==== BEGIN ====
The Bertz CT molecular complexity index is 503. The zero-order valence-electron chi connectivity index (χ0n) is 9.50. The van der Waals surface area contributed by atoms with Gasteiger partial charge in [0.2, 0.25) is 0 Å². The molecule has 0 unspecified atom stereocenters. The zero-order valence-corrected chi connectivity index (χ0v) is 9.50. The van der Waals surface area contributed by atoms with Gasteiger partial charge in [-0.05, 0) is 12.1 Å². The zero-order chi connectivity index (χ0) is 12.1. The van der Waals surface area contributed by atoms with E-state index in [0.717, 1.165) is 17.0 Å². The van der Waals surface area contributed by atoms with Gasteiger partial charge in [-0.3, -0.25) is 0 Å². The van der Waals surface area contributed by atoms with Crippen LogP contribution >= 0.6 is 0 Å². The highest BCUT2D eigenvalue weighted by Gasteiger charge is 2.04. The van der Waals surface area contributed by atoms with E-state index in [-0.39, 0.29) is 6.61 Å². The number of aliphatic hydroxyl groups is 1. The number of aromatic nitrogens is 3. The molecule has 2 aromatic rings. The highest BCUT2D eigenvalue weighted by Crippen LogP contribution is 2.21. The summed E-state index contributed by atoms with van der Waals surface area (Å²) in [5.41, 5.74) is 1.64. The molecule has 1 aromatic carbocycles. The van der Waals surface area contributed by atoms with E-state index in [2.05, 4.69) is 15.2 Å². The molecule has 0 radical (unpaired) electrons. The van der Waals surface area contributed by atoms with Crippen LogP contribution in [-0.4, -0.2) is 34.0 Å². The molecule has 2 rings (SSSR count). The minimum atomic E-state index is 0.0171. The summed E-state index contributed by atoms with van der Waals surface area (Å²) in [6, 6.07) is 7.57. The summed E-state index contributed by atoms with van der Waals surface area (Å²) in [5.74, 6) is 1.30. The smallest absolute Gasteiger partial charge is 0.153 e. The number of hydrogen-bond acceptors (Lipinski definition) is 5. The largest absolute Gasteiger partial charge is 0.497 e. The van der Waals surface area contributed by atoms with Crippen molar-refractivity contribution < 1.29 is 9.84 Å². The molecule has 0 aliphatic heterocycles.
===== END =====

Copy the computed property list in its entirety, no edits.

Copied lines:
The Bertz CT molecular complexity index is 503. The zero-order valence-electron chi connectivity index (χ0n) is 9.50. The van der Waals surface area contributed by atoms with Gasteiger partial charge in [0.2, 0.25) is 0 Å². The molecule has 0 unspecified atom stereocenters. The zero-order valence-corrected chi connectivity index (χ0v) is 9.50. The van der Waals surface area contributed by atoms with Gasteiger partial charge in [-0.05, 0) is 12.1 Å². The zero-order chi connectivity index (χ0) is 12.1. The van der Waals surface area contributed by atoms with E-state index in [0.717, 1.165) is 17.0 Å². The van der Waals surface area contributed by atoms with Gasteiger partial charge in [-0.3, -0.25) is 0 Å². The van der Waals surface area contributed by atoms with Crippen LogP contribution >= 0.6 is 0 Å². The highest BCUT2D eigenvalue weighted by Gasteiger charge is 2.04. The van der Waals surface area contributed by atoms with E-state index in [-0.39, 0.29) is 6.61 Å². The number of aliphatic hydroxyl groups is 1. The number of aromatic nitrogens is 3. The molecule has 2 aromatic rings. The highest BCUT2D eigenvalue weighted by Crippen LogP contribution is 2.21. The summed E-state index contributed by atoms with van der Waals surface area (Å²) in [5.41, 5.74) is 1.64. The molecule has 1 aromatic carbocycles. The van der Waals surface area contributed by atoms with E-state index in [2.05, 4.69) is 15.2 Å². The molecule has 0 radical (unpaired) electrons. The van der Waals surface area contributed by atoms with Crippen LogP contribution in [-0.4, -0.2) is 34.0 Å². The molecule has 2 rings (SSSR count). The minimum atomic E-state index is 0.0171. The summed E-state index contributed by atoms with van der Waals surface area (Å²) in [6, 6.07) is 7.57. The summed E-state index contributed by atoms with van der Waals surface area (Å²) in [5.74, 6) is 1.30. The smallest absolute Gasteiger partial charge is 0.153 e. The number of hydrogen-bond acceptors (Lipinski definition) is 5. The largest absolute Gasteiger partial charge is 0.497 e. The van der Waals surface area contributed by atoms with Crippen molar-refractivity contribution < 1.29 is 9.84 Å². The molecule has 0 aliphatic heterocycles.